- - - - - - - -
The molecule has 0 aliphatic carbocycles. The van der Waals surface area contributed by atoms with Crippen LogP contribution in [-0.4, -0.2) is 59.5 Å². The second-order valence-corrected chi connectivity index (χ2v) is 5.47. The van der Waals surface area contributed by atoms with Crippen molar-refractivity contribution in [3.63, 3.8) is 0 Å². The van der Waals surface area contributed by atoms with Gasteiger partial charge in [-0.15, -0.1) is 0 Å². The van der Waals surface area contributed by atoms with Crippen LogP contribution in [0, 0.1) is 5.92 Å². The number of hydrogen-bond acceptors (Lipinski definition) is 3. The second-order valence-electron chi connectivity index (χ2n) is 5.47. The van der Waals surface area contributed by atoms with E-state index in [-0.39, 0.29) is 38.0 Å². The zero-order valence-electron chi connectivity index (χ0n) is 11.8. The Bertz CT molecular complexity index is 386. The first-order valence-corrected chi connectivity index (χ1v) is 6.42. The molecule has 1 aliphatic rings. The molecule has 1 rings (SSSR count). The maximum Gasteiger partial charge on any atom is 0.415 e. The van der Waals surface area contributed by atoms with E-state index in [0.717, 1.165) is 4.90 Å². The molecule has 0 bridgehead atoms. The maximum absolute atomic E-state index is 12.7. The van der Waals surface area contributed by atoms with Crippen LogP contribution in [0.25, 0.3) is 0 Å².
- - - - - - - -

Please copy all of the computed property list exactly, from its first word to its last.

The molecule has 0 aliphatic carbocycles. The van der Waals surface area contributed by atoms with Crippen LogP contribution in [-0.4, -0.2) is 59.5 Å². The second-order valence-corrected chi connectivity index (χ2v) is 5.47. The van der Waals surface area contributed by atoms with Crippen molar-refractivity contribution in [3.63, 3.8) is 0 Å². The van der Waals surface area contributed by atoms with Gasteiger partial charge in [-0.15, -0.1) is 0 Å². The van der Waals surface area contributed by atoms with Crippen LogP contribution in [0, 0.1) is 5.92 Å². The number of hydrogen-bond acceptors (Lipinski definition) is 3. The second-order valence-electron chi connectivity index (χ2n) is 5.47. The van der Waals surface area contributed by atoms with E-state index in [-0.39, 0.29) is 38.0 Å². The zero-order valence-electron chi connectivity index (χ0n) is 11.8. The Bertz CT molecular complexity index is 386. The first-order valence-corrected chi connectivity index (χ1v) is 6.42. The molecule has 1 aliphatic rings. The molecule has 1 rings (SSSR count). The maximum Gasteiger partial charge on any atom is 0.415 e. The van der Waals surface area contributed by atoms with E-state index in [0.717, 1.165) is 4.90 Å². The molecule has 0 bridgehead atoms. The maximum absolute atomic E-state index is 12.7. The van der Waals surface area contributed by atoms with Crippen LogP contribution in [0.25, 0.3) is 0 Å².